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The potential of virtual reality in social skills training for people with autistic spectrum disorders

The potential of virtual reality in social skills training for people with autistic spectrum... Background People with autism experience profound and pervasive difficulties in the social domain. Attempts to teach social behaviours tend to adopt either a behavioural or a ‘theory of mind’ (ToM) approach. The beneficial aspects and limitations of both paradigms are summarized before an examination of how virtual reality technology may offer a way to combine the strengths from both approaches. Methods This is not an exhaustive review of the literature; rather, the papers are chosen as representative of the current understanding within each broad topic. Web of Science ISI, EMBASE and PsycInfo were searched for relevant articles. Results Behavioural and ToM approaches to social skills training achieve some success in improving specific skills or understanding. However, the failure to generalize learned behaviours to novel environments, and the unwieldy nature of some behavioural methodologies, means that there is a need for a training package that is easy to administer and successful in promoting learning across contexts. Conclusions Virtual reality technology may be an ideal tool for allowing participants to practise behaviours in role‐play situations, whilst also providing a safe environment for rule learning and repetition of tasks. Role‐play within virtual environments could promote the mental simulation of social events, potentially allowing a greater insight into minds. Practice of behaviours, both within and across contexts, could also encourage a more flexible approach to social problem solving. Virtual environments offer a new and exciting perspective on social skills training for people with autistic spectrum disorders. http://www.deepdyve.com/assets/images/DeepDyve-Logo-lg.png Journal of Intellectual Disability Research Wiley

The potential of virtual reality in social skills training for people with autistic spectrum disorders

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References (105)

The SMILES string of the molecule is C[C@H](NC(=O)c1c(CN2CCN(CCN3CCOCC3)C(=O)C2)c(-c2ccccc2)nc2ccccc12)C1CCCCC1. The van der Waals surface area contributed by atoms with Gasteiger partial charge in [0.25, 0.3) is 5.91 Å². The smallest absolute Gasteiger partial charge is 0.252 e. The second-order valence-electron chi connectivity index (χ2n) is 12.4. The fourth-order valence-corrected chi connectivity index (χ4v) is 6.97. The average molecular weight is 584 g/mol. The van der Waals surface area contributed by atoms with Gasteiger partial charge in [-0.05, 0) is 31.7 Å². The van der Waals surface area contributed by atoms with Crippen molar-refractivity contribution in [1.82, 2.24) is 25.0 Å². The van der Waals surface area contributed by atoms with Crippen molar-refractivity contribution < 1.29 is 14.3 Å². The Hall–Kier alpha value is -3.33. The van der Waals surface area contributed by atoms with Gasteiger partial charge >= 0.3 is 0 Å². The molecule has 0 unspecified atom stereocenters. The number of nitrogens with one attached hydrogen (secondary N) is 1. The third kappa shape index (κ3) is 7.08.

Publisher
Wiley
Copyright
Copyright © 2002 Wiley Subscription Services, Inc., A Wiley Company
ISSN
0964-2633
eISSN
1365-2788
DOI
10.1046/j.1365-2788.2002.00425.x
Publisher site
See Article on Publisher Site

Abstract

Background People with autism experience profound and pervasive difficulties in the social domain. Attempts to teach social behaviours tend to adopt either a behavioural or a ‘theory of mind’ (ToM) approach. The beneficial aspects and limitations of both paradigms are summarized before an examination of how virtual reality technology may offer a way to combine the strengths from both approaches. Methods This is not an exhaustive review of the literature; rather, the papers are chosen as representative of the current understanding within each broad topic. Web of Science ISI, EMBASE and PsycInfo were searched for relevant articles. Results Behavioural and ToM approaches to social skills training achieve some success in improving specific skills or understanding. However, the failure to generalize learned behaviours to novel environments, and the unwieldy nature of some behavioural methodologies, means that there is a need for a training package that is easy to administer and successful in promoting learning across contexts. Conclusions Virtual reality technology may be an ideal tool for allowing participants to practise behaviours in role‐play situations, whilst also providing a safe environment for rule learning and repetition of tasks. Role‐play within virtual environments could promote the mental simulation of social events, potentially allowing a greater insight into minds. Practice of behaviours, both within and across contexts, could also encourage a more flexible approach to social problem solving. Virtual environments offer a new and exciting perspective on social skills training for people with autistic spectrum disorders.

Journal

Journal of Intellectual Disability ResearchWiley

Published: Jun 1, 2002

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